When they are shedding, you’ll need to brush them daily. This will speed the shedding process, and reduce the amount of hair that gets everywhere. 

A deshedding tool is helpful. You may also use a deshedding shampoo. 


Like other breeds, Huskies require training. They are powerful and energetic, so proper training is important. Because they were originally bred as sled dogs, they are very independent. 

When pulling a sled, they must be able to make decisions quickly, often without input from their owner. This can make training them a challenge. 

If you aren’t experienced with training a strong willed dog, obedience classes are a great idea. This will get you and your pooch off to the right start. 


Huskies do best with a diet a bit different from most breeds. In the arctic, they developed to eat high fat foods, like seal and whale blubber. The polar bear also has this adaptation, which allows them to eat high fat without heart issues. 

While whale blubber isn’t on the recommended diet plan, a high protein, medium fat diet is. Many Husky owners prefer to feed a mix of raw and commercial dog food. 

It’s best to speak to your vet about your Husky’s diet. If you choose to feed them commercial food, you should choose one high in protein, with a higher fat content as well. 

Foods listed as high protein or for active dogs are good choices. 

How do you buy a Black and White Husky?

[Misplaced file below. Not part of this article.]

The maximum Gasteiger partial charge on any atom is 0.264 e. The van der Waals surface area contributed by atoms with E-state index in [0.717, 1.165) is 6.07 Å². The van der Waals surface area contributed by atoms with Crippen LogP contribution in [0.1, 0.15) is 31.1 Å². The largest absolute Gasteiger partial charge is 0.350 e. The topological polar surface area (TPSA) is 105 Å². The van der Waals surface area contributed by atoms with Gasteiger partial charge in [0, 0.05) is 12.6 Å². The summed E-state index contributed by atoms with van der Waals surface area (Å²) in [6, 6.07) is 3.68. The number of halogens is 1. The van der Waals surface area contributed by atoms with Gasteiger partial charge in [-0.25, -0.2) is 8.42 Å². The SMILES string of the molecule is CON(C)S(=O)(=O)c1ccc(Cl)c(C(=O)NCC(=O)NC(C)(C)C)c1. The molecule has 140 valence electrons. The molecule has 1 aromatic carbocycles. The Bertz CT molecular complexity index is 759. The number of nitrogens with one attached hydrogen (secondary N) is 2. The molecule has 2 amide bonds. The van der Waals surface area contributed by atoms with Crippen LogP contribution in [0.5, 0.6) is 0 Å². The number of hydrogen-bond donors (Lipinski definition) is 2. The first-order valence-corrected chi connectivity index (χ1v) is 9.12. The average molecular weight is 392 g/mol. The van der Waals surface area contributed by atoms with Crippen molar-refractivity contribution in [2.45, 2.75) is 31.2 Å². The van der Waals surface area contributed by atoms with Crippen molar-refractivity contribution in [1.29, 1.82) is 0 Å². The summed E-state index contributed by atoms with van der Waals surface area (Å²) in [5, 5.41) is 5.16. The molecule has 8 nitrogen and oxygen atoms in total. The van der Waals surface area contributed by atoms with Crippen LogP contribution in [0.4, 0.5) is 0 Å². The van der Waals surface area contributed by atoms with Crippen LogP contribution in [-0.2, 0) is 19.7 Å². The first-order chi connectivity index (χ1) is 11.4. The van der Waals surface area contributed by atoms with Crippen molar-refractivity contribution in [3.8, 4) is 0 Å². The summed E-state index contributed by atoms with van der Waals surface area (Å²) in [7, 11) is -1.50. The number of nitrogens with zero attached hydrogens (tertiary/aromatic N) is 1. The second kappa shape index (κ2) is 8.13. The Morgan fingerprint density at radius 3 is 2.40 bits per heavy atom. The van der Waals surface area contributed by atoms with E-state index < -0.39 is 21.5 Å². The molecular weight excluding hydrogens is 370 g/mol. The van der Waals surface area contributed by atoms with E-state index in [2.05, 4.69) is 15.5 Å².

When buying a black and white Husky, the most important thing is to choose a reputable breeder. Reputable breeders are responsible, and want to better the breed as a whole with their breeding choices.

Irresponsible breeders are either ill informed, or only interested in profits. Unfortunately, they can produce puppies with health issues, which are harmful to the dogs themselves and the breed as a whole. 

Breeder Registries 

The easiest way to buy a black and white Husky is to find a reputable breeder through a breeder registry.  The breeders included in registries are ethical, because the requirements typically exclude unethical breeders.

The AKC has a breeder registry, which only features breeders and dogs who are AKC registered. You can also check out the Siberian Husky Club of America, which is closely affiliated with the AKC. 

Finding Reputable Breeders 

Breeder registries aren’t the only way to find reputable breeders. You can also locate them through an internet search. However, you’ll need to take extra time to be sure that the breeder is ethical. 

One way to determine if a breeder is ethical is to ask a few questions. How do they determine which dogs they will breed? How do they ensure their dogs and puppies are healthy? 

You should also expect the breeder to ask you questions. Reputable breeders want to be sure their dogs are going to good homes. Expect them to ask about the living conditions the dog will have, and what your intentions are for them. They may also ask about your previous dog ownership experience.